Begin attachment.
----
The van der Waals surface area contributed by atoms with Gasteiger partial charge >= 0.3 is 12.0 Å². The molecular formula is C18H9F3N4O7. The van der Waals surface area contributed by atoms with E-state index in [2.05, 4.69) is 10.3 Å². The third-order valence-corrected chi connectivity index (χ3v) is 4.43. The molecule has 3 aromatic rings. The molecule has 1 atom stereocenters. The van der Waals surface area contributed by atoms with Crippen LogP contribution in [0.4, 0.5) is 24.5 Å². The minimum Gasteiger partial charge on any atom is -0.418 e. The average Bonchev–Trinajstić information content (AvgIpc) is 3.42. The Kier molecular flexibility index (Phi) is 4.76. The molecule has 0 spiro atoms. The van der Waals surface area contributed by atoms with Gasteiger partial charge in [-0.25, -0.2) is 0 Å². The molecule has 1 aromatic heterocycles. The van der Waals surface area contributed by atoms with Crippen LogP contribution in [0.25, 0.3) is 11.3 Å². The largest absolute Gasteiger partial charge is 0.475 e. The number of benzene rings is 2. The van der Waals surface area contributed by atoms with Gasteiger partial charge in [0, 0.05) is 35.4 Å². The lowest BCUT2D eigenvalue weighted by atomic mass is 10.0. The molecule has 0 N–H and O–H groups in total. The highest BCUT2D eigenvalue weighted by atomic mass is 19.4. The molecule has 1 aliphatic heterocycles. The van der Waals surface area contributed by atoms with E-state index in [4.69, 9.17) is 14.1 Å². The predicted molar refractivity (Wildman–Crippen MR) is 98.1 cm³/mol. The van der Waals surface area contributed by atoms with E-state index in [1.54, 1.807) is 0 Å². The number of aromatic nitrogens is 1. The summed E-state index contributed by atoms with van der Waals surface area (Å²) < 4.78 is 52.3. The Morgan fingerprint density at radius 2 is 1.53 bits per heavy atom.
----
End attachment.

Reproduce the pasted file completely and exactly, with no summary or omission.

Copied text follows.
The van der Waals surface area contributed by atoms with Gasteiger partial charge >= 0.3 is 12.0 Å². The molecular formula is C18H9F3N4O7. The van der Waals surface area contributed by atoms with E-state index in [2.05, 4.69) is 10.3 Å². The third-order valence-corrected chi connectivity index (χ3v) is 4.43. The molecule has 3 aromatic rings. The molecule has 1 atom stereocenters. The van der Waals surface area contributed by atoms with Crippen LogP contribution in [0.4, 0.5) is 24.5 Å². The minimum Gasteiger partial charge on any atom is -0.418 e. The average Bonchev–Trinajstić information content (AvgIpc) is 3.42. The Kier molecular flexibility index (Phi) is 4.76. The molecule has 0 spiro atoms. The van der Waals surface area contributed by atoms with Gasteiger partial charge in [-0.25, -0.2) is 0 Å². The molecule has 1 aromatic heterocycles. The van der Waals surface area contributed by atoms with Crippen LogP contribution in [0.25, 0.3) is 11.3 Å². The largest absolute Gasteiger partial charge is 0.475 e. The number of benzene rings is 2. The van der Waals surface area contributed by atoms with Gasteiger partial charge in [0, 0.05) is 35.4 Å². The lowest BCUT2D eigenvalue weighted by atomic mass is 10.0. The molecule has 0 N–H and O–H groups in total. The highest BCUT2D eigenvalue weighted by atomic mass is 19.4. The molecule has 1 aliphatic heterocycles. The van der Waals surface area contributed by atoms with E-state index in [4.69, 9.17) is 14.1 Å². The predicted molar refractivity (Wildman–Crippen MR) is 98.1 cm³/mol. The van der Waals surface area contributed by atoms with E-state index in [1.54, 1.807) is 0 Å². The number of aromatic nitrogens is 1. The summed E-state index contributed by atoms with van der Waals surface area (Å²) < 4.78 is 52.3. The Morgan fingerprint density at radius 2 is 1.53 bits per heavy atom.